Despite the emphasis on delivering patient-centered medicine, patients are rarely asked directly what they want or think. That is why I liked this study by Howard-Anderson et al.1 In the context of major national policy initiatives and hospital quality initiatives focused on preventing readmission, the authors asked patients who were readmitted whether the admission, in their view, was preventable. Only 27% said yes. To make the case for objective determination of preventable readmissions even more challenging, physicians agreed with the judgment of patients as to whether the admission was preventable in fewer cases than you would expect by chance.
Preventing readmissions is a sensible aim. Not only does it save money, but patients benefit from tight coordination of the transition between inpatient and outpatient care (eg, providing sufficient in-home services and assuring that there will be a follow-up appointment). However, tying financial penalties to phenomena as complex as readmissions is problematic because, as demonstrated by this study, we do not all agree on which hospitalizations are preventable. Indeed, the Centers for Medicare and Medicaid Services in their policies on readmissions (http://www.cms.gov/Medicare/Medicare-Fee-for-Service-Payment/AcuteInpatientPPS/Readmissions-Reduction-Program.html) do not differentiate between preventable and nonpreventable admissions, a situation that penalizes hospitals that have higher-than-expected readmission rates, regardless of whether they are considered preventable.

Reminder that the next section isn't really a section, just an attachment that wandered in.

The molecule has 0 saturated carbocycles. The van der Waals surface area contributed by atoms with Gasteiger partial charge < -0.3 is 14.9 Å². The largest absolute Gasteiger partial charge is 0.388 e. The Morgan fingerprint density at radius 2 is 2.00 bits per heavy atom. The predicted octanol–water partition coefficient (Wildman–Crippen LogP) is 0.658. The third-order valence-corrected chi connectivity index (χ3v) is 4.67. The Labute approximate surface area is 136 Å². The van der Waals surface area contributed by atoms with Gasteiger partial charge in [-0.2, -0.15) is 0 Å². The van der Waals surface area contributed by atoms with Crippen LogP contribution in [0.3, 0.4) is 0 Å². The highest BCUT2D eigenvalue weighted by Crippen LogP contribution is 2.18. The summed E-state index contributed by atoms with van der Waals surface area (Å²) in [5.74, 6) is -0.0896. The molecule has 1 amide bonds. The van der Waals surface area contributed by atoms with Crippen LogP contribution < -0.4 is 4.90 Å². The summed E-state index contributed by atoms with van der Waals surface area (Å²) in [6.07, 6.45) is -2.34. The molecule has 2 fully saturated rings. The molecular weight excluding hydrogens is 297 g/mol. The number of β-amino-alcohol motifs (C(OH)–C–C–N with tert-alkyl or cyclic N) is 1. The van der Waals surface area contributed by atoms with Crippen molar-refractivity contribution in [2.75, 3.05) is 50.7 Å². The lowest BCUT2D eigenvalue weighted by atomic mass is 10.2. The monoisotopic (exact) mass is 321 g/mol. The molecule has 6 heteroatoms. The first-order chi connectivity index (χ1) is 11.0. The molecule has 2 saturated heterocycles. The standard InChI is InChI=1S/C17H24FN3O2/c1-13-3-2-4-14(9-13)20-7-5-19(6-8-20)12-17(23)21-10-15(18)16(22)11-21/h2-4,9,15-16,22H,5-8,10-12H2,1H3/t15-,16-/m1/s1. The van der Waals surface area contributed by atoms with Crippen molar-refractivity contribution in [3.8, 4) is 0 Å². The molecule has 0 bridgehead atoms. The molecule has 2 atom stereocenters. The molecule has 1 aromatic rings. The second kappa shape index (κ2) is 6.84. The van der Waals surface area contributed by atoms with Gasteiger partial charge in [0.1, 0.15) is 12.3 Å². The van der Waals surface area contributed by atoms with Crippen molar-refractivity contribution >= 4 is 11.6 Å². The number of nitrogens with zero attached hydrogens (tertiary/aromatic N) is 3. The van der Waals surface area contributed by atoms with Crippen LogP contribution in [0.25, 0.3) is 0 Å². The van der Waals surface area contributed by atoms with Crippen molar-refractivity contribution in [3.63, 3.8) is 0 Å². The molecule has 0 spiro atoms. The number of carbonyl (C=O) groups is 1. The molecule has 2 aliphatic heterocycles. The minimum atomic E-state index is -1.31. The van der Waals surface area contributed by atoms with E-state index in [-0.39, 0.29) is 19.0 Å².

Of note, 69% of patients who reported preventable readmissions or who were undecided felt that they were discharged before they were ready. As an attending in a safety-net hospital, it is common for patients to request to stay an extra day or 2 after their acute illness has abated. Often, I know that it is because they have limited social support to care for them at home, because they have no home, or because they still feel unwell. However, a different set of financial rules results in my hospital not getting paid if the patient has no acute need for the hospital day. Although great emphasis is placed on being patient centered, we need better alignment between payments and our patients’ values and needs.
Conflict of Interest Disclosures: None reported.
Katz MH. Preventable Readmission—Is It in the Eye of the Beholder?. JAMA Intern Med. 2014;174(11):1872–1873. doi:10.1001/jamainternmed.2014.3105